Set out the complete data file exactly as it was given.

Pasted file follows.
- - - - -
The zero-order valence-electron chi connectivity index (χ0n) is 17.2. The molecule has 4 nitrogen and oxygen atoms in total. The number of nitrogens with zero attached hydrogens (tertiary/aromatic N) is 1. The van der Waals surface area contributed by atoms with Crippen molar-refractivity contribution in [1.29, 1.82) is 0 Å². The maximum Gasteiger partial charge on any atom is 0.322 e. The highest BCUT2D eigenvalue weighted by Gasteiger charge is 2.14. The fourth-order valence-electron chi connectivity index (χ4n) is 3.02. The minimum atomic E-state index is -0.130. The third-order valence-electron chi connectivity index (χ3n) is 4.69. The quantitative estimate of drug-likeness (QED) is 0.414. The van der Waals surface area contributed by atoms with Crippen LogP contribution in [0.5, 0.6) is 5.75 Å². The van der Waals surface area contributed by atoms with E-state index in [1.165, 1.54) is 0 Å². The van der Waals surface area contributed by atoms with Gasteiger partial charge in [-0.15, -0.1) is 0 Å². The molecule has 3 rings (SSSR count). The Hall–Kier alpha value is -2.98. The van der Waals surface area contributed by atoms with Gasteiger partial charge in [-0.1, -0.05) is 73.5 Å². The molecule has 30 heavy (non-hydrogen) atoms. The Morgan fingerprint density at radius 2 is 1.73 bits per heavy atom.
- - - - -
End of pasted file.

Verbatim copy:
The zero-order valence-electron chi connectivity index (χ0n) is 17.2. The molecule has 4 nitrogen and oxygen atoms in total. The number of nitrogens with zero attached hydrogens (tertiary/aromatic N) is 1. The van der Waals surface area contributed by atoms with Crippen molar-refractivity contribution in [1.29, 1.82) is 0 Å². The maximum Gasteiger partial charge on any atom is 0.322 e. The highest BCUT2D eigenvalue weighted by Gasteiger charge is 2.14. The fourth-order valence-electron chi connectivity index (χ4n) is 3.02. The minimum atomic E-state index is -0.130. The third-order valence-electron chi connectivity index (χ3n) is 4.69. The quantitative estimate of drug-likeness (QED) is 0.414. The van der Waals surface area contributed by atoms with Crippen LogP contribution in [0.5, 0.6) is 5.75 Å². The van der Waals surface area contributed by atoms with E-state index in [1.165, 1.54) is 0 Å². The van der Waals surface area contributed by atoms with Gasteiger partial charge in [-0.15, -0.1) is 0 Å². The molecule has 3 rings (SSSR count). The Hall–Kier alpha value is -2.98. The van der Waals surface area contributed by atoms with Gasteiger partial charge in [-0.1, -0.05) is 73.5 Å². The molecule has 30 heavy (non-hydrogen) atoms. The Morgan fingerprint density at radius 2 is 1.73 bits per heavy atom.